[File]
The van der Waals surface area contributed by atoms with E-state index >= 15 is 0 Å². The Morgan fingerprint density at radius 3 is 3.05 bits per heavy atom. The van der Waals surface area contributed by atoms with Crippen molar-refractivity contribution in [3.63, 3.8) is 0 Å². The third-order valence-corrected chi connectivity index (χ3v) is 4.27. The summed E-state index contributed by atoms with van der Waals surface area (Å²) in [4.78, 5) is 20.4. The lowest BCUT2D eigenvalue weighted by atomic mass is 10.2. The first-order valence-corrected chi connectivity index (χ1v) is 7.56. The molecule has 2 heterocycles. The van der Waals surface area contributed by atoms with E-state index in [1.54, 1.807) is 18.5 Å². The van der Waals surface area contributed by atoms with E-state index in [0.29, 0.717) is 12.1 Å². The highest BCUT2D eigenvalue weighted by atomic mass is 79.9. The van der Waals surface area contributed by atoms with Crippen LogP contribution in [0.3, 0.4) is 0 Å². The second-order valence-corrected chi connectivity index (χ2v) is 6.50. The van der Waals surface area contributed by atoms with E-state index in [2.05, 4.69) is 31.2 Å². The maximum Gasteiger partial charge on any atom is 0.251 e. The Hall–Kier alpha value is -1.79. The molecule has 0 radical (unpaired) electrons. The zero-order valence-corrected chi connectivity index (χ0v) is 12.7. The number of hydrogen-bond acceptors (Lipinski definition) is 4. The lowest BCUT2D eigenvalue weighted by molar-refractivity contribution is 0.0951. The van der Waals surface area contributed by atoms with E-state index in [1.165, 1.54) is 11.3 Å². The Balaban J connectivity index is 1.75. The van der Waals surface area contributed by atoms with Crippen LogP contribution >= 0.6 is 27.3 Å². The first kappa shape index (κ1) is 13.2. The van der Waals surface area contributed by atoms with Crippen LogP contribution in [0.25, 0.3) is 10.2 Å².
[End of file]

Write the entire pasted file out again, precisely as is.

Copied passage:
The van der Waals surface area contributed by atoms with E-state index >= 15 is 0 Å². The Morgan fingerprint density at radius 3 is 3.05 bits per heavy atom. The van der Waals surface area contributed by atoms with Crippen molar-refractivity contribution in [3.63, 3.8) is 0 Å². The third-order valence-corrected chi connectivity index (χ3v) is 4.27. The summed E-state index contributed by atoms with van der Waals surface area (Å²) in [4.78, 5) is 20.4. The lowest BCUT2D eigenvalue weighted by atomic mass is 10.2. The first-order valence-corrected chi connectivity index (χ1v) is 7.56. The molecule has 2 heterocycles. The van der Waals surface area contributed by atoms with E-state index in [1.54, 1.807) is 18.5 Å². The van der Waals surface area contributed by atoms with E-state index in [0.29, 0.717) is 12.1 Å². The highest BCUT2D eigenvalue weighted by atomic mass is 79.9. The van der Waals surface area contributed by atoms with Crippen LogP contribution in [0.3, 0.4) is 0 Å². The second-order valence-corrected chi connectivity index (χ2v) is 6.50. The van der Waals surface area contributed by atoms with E-state index in [2.05, 4.69) is 31.2 Å². The maximum Gasteiger partial charge on any atom is 0.251 e. The Hall–Kier alpha value is -1.79. The molecule has 0 radical (unpaired) electrons. The zero-order valence-corrected chi connectivity index (χ0v) is 12.7. The number of hydrogen-bond acceptors (Lipinski definition) is 4. The lowest BCUT2D eigenvalue weighted by molar-refractivity contribution is 0.0951. The van der Waals surface area contributed by atoms with E-state index in [1.165, 1.54) is 11.3 Å². The Balaban J connectivity index is 1.75. The van der Waals surface area contributed by atoms with Crippen LogP contribution >= 0.6 is 27.3 Å². The first kappa shape index (κ1) is 13.2. The van der Waals surface area contributed by atoms with Crippen LogP contribution in [0.25, 0.3) is 10.2 Å².